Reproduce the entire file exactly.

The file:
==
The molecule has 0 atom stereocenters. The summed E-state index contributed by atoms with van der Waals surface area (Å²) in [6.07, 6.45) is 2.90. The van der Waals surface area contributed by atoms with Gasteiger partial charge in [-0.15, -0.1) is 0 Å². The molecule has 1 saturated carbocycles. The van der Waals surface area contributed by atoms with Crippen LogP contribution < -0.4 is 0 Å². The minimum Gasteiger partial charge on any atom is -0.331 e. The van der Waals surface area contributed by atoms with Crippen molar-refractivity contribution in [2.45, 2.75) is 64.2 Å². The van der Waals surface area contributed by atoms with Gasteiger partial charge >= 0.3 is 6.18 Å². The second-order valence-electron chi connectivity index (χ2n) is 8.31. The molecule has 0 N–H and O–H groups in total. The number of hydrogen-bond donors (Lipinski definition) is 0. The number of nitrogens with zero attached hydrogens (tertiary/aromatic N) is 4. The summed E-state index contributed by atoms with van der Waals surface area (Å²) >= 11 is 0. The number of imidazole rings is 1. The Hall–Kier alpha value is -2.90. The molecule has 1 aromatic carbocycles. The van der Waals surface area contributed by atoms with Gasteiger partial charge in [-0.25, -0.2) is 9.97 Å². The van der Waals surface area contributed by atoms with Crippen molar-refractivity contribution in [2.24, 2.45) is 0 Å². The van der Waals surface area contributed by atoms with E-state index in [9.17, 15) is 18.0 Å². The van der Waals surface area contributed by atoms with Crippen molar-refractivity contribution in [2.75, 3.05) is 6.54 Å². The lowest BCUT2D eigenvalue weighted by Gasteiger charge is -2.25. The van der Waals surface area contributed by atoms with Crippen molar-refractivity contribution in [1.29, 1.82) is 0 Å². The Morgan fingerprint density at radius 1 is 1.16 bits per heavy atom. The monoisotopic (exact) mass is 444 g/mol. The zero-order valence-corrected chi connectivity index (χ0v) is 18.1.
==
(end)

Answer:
The molecule has 0 atom stereocenters. The summed E-state index contributed by atoms with van der Waals surface area (Å²) in [6.07, 6.45) is 2.90. The van der Waals surface area contributed by atoms with Gasteiger partial charge in [-0.15, -0.1) is 0 Å². The molecule has 1 saturated carbocycles. The van der Waals surface area contributed by atoms with Crippen LogP contribution < -0.4 is 0 Å². The minimum Gasteiger partial charge on any atom is -0.331 e. The van der Waals surface area contributed by atoms with Crippen molar-refractivity contribution in [2.45, 2.75) is 64.2 Å². The van der Waals surface area contributed by atoms with Gasteiger partial charge >= 0.3 is 6.18 Å². The second-order valence-electron chi connectivity index (χ2n) is 8.31. The molecule has 0 N–H and O–H groups in total. The number of hydrogen-bond donors (Lipinski definition) is 0. The number of nitrogens with zero attached hydrogens (tertiary/aromatic N) is 4. The summed E-state index contributed by atoms with van der Waals surface area (Å²) >= 11 is 0. The number of imidazole rings is 1. The Hall–Kier alpha value is -2.90. The molecule has 1 aromatic carbocycles. The van der Waals surface area contributed by atoms with Gasteiger partial charge in [-0.25, -0.2) is 9.97 Å². The van der Waals surface area contributed by atoms with Crippen molar-refractivity contribution in [2.24, 2.45) is 0 Å². The van der Waals surface area contributed by atoms with E-state index in [9.17, 15) is 18.0 Å². The van der Waals surface area contributed by atoms with Crippen molar-refractivity contribution in [2.75, 3.05) is 6.54 Å². The lowest BCUT2D eigenvalue weighted by Gasteiger charge is -2.25. The van der Waals surface area contributed by atoms with Crippen molar-refractivity contribution in [1.29, 1.82) is 0 Å². The Morgan fingerprint density at radius 1 is 1.16 bits per heavy atom. The monoisotopic (exact) mass is 444 g/mol. The zero-order valence-corrected chi connectivity index (χ0v) is 18.1.